- a shafted weapon having a pointed head, formerly used by infantry.
- to pierce, wound, or kill with or as with a pike.
Origin of pike2
- to go, leave, or move along quickly.
Origin of pike6
Examples from the Web for piking
Would like to see him begging his bread, would you, or piking in the bucket-shops for five-dollar bills!Old Gorgon Graham
George Horace Lorimer
The minority were nothing but a lot of piking gamblers, anyway, who bought or sold for a rise or fall of a few cents.Tutt and Mr. Tutt
"All you got to do is keep your eyes peeled, and you'll see us piking in here right on the dot," laughed Tom.Bert Wilson on the Gridiron
J. W. Duffield
- the sport of fishing for pike
- British slang the practice of deriving sexual pleasure from watching strangers have sex in parked cars and other secluded but public places
- any of several large predatory freshwater teleost fishes of the genus Esox, esp E. lucius (northern pike), having a broad flat snout, strong teeth, and an elongated body covered with small scales: family Esocidae
- any of various similar fishes
- a medieval weapon consisting of an iron or steel spearhead joined to a long pole, the pikestaff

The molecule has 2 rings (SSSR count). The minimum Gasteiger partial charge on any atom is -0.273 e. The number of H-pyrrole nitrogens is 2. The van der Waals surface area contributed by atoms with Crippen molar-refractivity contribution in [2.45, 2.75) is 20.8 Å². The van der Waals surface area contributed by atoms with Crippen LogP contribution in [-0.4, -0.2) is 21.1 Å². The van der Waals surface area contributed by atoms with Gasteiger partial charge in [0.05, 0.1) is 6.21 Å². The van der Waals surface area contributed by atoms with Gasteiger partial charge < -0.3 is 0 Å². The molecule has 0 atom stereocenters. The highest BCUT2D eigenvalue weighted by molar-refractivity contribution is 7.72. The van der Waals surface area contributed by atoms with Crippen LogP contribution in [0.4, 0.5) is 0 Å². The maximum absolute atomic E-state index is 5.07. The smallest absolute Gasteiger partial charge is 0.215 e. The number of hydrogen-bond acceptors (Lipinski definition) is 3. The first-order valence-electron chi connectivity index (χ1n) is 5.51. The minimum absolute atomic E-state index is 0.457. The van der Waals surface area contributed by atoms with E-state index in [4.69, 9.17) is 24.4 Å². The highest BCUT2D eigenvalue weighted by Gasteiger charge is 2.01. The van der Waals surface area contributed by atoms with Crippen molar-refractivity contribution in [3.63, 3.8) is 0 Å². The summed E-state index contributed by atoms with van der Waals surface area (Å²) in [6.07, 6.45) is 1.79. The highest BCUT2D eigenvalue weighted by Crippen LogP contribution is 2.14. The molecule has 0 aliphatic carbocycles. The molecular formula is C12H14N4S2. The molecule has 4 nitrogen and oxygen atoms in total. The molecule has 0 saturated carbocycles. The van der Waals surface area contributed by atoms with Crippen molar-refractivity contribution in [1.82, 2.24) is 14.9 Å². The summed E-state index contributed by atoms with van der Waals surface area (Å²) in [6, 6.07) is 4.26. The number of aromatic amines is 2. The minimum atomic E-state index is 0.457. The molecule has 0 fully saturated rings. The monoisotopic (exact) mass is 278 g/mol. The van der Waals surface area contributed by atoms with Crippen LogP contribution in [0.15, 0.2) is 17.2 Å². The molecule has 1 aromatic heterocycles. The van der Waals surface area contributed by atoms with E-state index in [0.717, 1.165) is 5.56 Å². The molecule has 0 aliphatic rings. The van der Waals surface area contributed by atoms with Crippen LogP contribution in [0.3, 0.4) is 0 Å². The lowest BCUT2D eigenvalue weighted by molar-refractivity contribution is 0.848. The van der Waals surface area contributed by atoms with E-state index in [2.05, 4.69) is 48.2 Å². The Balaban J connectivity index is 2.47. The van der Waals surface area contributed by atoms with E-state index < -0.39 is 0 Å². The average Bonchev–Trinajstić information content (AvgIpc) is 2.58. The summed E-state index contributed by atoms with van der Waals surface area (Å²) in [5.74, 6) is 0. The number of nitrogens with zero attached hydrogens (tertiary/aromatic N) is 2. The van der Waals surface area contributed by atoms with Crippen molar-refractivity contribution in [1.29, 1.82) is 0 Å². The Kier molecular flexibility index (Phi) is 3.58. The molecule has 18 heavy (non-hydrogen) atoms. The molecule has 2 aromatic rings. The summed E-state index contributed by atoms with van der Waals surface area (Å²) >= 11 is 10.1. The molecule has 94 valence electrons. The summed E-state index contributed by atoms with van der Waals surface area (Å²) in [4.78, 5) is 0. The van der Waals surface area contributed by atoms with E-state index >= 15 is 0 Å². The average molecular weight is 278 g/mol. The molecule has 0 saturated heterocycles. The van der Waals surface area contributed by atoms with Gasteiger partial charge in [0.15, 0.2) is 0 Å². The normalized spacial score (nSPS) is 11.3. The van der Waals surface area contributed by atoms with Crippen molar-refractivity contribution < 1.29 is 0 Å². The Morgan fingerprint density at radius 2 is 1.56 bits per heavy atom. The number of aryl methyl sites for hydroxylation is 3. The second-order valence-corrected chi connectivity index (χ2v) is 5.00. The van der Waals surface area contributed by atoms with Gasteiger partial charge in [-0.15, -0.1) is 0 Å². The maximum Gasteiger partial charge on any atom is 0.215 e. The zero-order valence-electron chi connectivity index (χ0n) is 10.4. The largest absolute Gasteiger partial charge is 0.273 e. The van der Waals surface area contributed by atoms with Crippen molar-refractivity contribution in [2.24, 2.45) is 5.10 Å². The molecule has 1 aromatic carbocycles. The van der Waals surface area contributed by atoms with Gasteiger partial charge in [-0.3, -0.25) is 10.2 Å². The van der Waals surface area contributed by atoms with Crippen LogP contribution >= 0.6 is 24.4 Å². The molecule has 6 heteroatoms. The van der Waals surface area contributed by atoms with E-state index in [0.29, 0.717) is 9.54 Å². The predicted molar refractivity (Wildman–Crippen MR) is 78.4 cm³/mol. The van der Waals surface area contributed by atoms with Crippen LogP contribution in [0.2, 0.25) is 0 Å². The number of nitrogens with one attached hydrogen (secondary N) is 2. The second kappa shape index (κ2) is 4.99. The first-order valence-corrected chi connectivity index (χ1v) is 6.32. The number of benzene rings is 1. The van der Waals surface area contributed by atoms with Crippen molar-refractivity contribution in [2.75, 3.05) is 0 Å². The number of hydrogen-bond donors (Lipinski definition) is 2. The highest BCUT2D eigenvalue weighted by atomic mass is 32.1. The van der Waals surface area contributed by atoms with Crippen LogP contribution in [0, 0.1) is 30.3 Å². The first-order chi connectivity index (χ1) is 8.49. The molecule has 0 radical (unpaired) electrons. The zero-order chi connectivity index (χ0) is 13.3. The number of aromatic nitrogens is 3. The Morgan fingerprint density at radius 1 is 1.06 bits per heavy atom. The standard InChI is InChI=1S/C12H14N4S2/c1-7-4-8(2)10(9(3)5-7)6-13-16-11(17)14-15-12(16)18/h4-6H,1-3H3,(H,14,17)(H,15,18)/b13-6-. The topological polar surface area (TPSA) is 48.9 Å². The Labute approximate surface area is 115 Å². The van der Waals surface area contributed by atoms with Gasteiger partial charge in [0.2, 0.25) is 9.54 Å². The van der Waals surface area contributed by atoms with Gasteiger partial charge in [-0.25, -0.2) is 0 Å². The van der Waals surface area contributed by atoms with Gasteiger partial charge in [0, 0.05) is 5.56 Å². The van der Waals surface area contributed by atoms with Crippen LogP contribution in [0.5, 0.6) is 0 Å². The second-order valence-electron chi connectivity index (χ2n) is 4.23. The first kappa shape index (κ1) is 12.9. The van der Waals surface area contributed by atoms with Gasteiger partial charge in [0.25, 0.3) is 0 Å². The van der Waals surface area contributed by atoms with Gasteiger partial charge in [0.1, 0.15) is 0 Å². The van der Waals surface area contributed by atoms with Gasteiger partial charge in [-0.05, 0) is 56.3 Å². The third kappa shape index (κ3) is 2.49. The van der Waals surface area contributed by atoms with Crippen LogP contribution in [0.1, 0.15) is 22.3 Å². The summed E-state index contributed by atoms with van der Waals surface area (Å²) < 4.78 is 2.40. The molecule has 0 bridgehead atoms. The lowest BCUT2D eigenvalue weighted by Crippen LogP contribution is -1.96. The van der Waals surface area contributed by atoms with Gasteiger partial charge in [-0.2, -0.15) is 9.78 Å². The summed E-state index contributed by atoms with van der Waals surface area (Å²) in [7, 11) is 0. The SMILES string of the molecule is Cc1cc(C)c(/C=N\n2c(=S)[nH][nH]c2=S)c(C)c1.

- a point or spike
- (tr) to stab or pierce using a pike
- short for turnpike (def. 1)
- Northern English dialect a pointed or conical hill
- (of the body position of a diver) bent at the hips but with the legs straight
Word Origin and History for piking
"highway," 1812 shortening of turnpike.
"weapon with a long shaft and a pointed metal head," 1510s, from Middle French pique "a spear; pikeman," from piquer "to pick, puncture, pierce," from Old French pic "sharp point or spike," a general continental term (cf. Spanish pica, Italian picca, Provençal piqua), perhaps ultimately from a Germanic [Barnhart] or Celtic source (see pike (n.4)). Alternative explanation traces the Old French word (via Vulgar Latin *piccare "to prick, pierce") to Latin picus "woodpecker." "Formerly the chief weapon of a large part of the infantry; in the 18th c. superseded by the bayonet" [OED]; hence old expressions such as pass through pikes "come through difficulties, run the gauntlet;" push of pikes "close-quarters combat." German Pike, Dutch piek, Danish pik, etc. are from French pique.
"voracious freshwater fish," early 14c., probably short for pike-fish, a special use of pike (n.2) in reference to the fish's long, pointed jaw, and in part from French brochet "pike" (fish), from broche "a roasting spit."
"pick used in digging," Middle English pik, pyk, collateral (long-vowel) form of pic (source of pick (n.1)), from Old English piic "pointed object, pickaxe," perhaps from a Celtic source (cf. Gaelic pic "pickaxe," Irish pice "pike, pitchfork"). Extended early 13c. to "pointed tip" of anything. Pike, pick, and pitch formerly were used indifferently in English. Pike position in diving, gymnastics, etc., attested from 1928, perhaps on the notion of "tapering to a point."